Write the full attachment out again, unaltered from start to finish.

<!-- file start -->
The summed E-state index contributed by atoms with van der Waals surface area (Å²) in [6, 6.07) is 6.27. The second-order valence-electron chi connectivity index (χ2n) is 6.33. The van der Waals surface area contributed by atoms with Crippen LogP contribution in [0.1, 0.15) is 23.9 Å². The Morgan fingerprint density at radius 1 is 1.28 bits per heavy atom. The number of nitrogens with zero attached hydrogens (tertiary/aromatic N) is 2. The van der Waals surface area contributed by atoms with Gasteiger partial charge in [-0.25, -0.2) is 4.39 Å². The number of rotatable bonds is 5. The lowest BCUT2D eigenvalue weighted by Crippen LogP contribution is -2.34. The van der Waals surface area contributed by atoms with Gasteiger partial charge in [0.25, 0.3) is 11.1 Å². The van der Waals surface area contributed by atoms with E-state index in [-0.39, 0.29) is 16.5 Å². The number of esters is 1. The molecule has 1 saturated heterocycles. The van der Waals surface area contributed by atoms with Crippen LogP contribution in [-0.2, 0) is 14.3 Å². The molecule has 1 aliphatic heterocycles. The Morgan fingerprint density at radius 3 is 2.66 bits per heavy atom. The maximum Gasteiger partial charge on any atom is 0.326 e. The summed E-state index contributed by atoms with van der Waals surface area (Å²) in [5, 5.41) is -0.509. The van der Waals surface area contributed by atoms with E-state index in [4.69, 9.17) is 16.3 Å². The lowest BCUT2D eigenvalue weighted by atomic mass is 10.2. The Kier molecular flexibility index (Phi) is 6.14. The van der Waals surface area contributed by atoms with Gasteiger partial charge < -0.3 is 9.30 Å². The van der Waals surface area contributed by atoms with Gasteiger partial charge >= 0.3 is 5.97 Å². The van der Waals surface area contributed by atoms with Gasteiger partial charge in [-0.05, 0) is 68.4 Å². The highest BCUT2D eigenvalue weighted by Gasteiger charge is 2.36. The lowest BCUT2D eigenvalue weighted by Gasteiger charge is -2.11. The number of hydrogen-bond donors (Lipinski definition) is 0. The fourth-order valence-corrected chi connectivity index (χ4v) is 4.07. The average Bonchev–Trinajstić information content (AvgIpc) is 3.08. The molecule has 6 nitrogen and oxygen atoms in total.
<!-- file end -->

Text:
The summed E-state index contributed by atoms with van der Waals surface area (Å²) in [6, 6.07) is 6.27. The second-order valence-electron chi connectivity index (χ2n) is 6.33. The van der Waals surface area contributed by atoms with Crippen LogP contribution in [0.1, 0.15) is 23.9 Å². The Morgan fingerprint density at radius 1 is 1.28 bits per heavy atom. The number of nitrogens with zero attached hydrogens (tertiary/aromatic N) is 2. The van der Waals surface area contributed by atoms with Gasteiger partial charge in [-0.25, -0.2) is 4.39 Å². The number of rotatable bonds is 5. The lowest BCUT2D eigenvalue weighted by Crippen LogP contribution is -2.34. The van der Waals surface area contributed by atoms with Gasteiger partial charge in [0.25, 0.3) is 11.1 Å². The van der Waals surface area contributed by atoms with E-state index in [-0.39, 0.29) is 16.5 Å². The number of esters is 1. The molecule has 1 saturated heterocycles. The van der Waals surface area contributed by atoms with Crippen LogP contribution in [-0.2, 0) is 14.3 Å². The molecule has 1 aliphatic heterocycles. The Morgan fingerprint density at radius 3 is 2.66 bits per heavy atom. The maximum Gasteiger partial charge on any atom is 0.326 e. The summed E-state index contributed by atoms with van der Waals surface area (Å²) in [5, 5.41) is -0.509. The van der Waals surface area contributed by atoms with E-state index in [4.69, 9.17) is 16.3 Å². The lowest BCUT2D eigenvalue weighted by atomic mass is 10.2. The Kier molecular flexibility index (Phi) is 6.14. The van der Waals surface area contributed by atoms with Gasteiger partial charge < -0.3 is 9.30 Å². The van der Waals surface area contributed by atoms with Gasteiger partial charge >= 0.3 is 5.97 Å². The van der Waals surface area contributed by atoms with Gasteiger partial charge in [-0.05, 0) is 68.4 Å². The highest BCUT2D eigenvalue weighted by Gasteiger charge is 2.36. The lowest BCUT2D eigenvalue weighted by Gasteiger charge is -2.11. The number of hydrogen-bond donors (Lipinski definition) is 0. The fourth-order valence-corrected chi connectivity index (χ4v) is 4.07. The average Bonchev–Trinajstić information content (AvgIpc) is 3.08. The molecule has 6 nitrogen and oxygen atoms in total.